Medication for BFRBs like hair-pulling and skin-picking

medication

Is there a pill to treat hair-pulling or skin-picking successfully?

No, there is no magic potion that can take away specialist conditions like these, but many people do find their anxiety is relieved with some medications. Lower anxiety and managing sleeplessness can help to reduce urges to pull hair or pick skin.

We have seen no evidence to recommend medication for trichotillomania. Our studies of over five thousand people who have been medicated for trichotillomania reveal that no one has stopped pulling through medication alone, and that for many, pulling was made worse. Anti-depressants and SSRIs do not work for trichotillomania but should still be taken if prescribed for co-existing health conditions.

There have been many research projects into medication for trichotillomania, with limited results. Tricsters are often given medication for OCD. OCD compulsions are often the result of compulsive thoughts, such as “I must do this to prevent that”; by contrast, hair pulling is not usually preceded by such thoughts or cognitive problems. Trichotillomania symptoms often begin in infancy, while OCD usually begins in late teens (Himle et al., 1995). Selective serotonin reuptake inhibitors (SSRIs) and exposure treatments are effective for OCD, but have not been shown to prevent pulling.

Those with social anxiety and obsessions often benefit from old
school medication like Seroxat or in fewer cases, more modern SSRis. Be
careful though, don’t believe articles which tell you that will stop
your hair pulling. They won’t and can cause some very unpleasant side
effects.

Insomnia can often be one of the most frustrating elements of BFRBs,
and you can certainly ask your doctor for help to sleep soundly at
night. Not only will better sleep make you feel so much better, it will
reduce the time available when you can pick, bite or pull.

People with associated pain or insomnia often benefit from Amitriptyline

If you do decide to take some medication, don’t expect it to stop you
pulling, but it is reasonable to expect it to give you an easier ride
through life, and relieve social anxiety. It is easy to feel that taking
medication is like wearing a label that says you are unwell, or that
stopping your medication will make the whole problem go away. Taking
medication for anxiety doesn’t mean that you are mentally ill, any more
than taking pain killers means you have a migraine. Many normal people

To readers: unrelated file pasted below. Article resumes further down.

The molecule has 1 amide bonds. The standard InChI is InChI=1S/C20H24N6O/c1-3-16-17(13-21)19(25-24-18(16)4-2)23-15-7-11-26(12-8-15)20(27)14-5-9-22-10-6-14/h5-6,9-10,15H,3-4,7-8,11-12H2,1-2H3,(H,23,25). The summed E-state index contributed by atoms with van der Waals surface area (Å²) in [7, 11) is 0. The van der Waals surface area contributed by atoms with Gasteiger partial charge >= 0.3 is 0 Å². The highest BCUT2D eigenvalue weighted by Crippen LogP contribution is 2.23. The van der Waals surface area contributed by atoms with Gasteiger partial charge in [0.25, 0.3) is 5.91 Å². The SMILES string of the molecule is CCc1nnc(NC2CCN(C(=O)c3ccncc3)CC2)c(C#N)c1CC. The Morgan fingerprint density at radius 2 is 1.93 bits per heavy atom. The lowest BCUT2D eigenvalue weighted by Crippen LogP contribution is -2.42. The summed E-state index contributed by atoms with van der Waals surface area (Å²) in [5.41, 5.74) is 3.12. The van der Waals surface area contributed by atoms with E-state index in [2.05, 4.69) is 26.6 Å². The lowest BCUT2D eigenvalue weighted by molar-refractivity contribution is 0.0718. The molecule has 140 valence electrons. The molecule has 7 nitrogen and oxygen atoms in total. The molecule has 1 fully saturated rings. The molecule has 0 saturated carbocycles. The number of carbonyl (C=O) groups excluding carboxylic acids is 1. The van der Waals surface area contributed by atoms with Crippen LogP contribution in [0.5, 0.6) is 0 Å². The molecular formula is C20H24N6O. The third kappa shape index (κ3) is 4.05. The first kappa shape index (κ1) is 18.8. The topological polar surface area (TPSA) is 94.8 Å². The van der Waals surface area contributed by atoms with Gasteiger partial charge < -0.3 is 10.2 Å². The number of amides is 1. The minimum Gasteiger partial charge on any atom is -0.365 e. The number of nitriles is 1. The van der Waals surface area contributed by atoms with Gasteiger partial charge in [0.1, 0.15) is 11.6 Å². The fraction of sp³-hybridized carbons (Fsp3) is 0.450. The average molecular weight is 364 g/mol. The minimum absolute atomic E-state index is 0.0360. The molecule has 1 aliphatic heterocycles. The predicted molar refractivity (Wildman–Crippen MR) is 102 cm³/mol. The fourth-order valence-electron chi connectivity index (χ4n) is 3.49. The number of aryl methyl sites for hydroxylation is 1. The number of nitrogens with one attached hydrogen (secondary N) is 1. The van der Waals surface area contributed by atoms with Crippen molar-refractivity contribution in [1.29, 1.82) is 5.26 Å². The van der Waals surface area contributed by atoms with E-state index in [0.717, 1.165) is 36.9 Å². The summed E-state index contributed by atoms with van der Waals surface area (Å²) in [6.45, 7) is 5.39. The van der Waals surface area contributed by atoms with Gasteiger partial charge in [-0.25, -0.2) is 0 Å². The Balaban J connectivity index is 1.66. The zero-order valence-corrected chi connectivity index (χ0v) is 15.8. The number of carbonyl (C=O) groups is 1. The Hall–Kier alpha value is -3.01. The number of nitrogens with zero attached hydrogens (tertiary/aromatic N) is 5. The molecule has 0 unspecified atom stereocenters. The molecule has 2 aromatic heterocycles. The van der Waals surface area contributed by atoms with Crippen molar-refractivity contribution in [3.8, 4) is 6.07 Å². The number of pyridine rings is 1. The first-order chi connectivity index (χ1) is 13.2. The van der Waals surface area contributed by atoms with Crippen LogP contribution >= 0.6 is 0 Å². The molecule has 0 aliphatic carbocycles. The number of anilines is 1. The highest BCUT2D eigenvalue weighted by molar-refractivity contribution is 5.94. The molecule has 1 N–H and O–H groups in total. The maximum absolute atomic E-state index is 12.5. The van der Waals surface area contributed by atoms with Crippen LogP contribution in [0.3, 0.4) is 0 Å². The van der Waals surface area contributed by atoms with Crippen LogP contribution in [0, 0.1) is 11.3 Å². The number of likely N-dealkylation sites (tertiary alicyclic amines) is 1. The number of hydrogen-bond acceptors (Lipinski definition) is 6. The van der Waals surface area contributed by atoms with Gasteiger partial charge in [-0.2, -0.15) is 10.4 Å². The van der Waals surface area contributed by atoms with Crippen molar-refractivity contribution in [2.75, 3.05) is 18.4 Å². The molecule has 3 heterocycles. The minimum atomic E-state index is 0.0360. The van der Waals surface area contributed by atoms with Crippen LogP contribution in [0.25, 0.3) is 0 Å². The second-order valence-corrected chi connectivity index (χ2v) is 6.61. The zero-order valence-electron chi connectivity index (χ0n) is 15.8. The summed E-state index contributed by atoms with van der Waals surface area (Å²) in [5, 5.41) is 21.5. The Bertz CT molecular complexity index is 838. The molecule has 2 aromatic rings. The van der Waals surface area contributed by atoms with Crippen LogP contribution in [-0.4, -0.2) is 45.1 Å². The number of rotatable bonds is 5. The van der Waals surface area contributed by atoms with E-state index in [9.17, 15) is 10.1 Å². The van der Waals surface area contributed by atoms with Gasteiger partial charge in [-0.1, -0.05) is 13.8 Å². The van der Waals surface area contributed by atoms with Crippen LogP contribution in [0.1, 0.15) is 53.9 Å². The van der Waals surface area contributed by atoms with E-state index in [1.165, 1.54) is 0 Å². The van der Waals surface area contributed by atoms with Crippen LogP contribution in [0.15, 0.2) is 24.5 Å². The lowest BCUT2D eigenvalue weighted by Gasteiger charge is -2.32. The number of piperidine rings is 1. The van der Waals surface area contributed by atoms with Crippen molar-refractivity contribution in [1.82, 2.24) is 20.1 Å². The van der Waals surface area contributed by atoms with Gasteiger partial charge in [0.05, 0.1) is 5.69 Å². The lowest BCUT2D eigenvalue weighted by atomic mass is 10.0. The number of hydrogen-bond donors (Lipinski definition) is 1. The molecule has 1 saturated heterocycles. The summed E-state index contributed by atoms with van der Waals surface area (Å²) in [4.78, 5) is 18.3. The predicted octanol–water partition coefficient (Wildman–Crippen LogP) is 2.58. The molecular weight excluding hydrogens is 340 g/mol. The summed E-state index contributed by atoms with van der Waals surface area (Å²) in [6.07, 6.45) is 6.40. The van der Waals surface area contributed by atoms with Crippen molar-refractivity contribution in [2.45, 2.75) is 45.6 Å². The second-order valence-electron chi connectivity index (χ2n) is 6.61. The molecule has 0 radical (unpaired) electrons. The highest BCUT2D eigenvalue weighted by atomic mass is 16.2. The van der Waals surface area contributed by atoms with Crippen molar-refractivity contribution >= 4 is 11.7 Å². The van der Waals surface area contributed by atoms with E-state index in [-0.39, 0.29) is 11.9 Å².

take medication for anxiety and most of them go through stages where
they don’t want to take them. Discontinuing medication must be a slow
and gradual process. Ultimately, of course, the decision about whether or
not to take trichotillomania medication is a matter for the individual
with the condition.

We can help.

Many people with BFRBs are very sensitive to what they put in their
bodies and we therefore recommend starting slowly on half of most
medications per day. If you are going to start taking meds, we recommend
starting when you go on holiday, with half the dose for a week or two
until the start of your holiday, then going to the full dose during your
vacation.

Certain reported similarities have been found between motor tic urges
and hair pulling urges (Prado et al., 2008). Van Ameringen et al., 2006
tested the antipsychotic Olanzapine (10.8 mg/daily), on people with
trichotillomania. This medication has been effective for treating motor
tics. Of the tricsters, 85% of those given olanzapine pulled less than
before, as compared to 17% of those taking the placebo. There may
therefore be a positive outcome with the well supervised use of
Olanzapine in treating trichotillomania, especially if used alongside
behavioral modification therapy.

Most of the major medical and psychiatric journals contain
misinformation about trichotillomania and some advocate the use of
medications which can be unhelpful to tricsters. Many medications
prescribed for trichotillomania cause tiredness, and tiredness increases urges to pull. This might explain why urges are often reported to increase with medication.

Revised 15 November 2021, Review 15 December 2022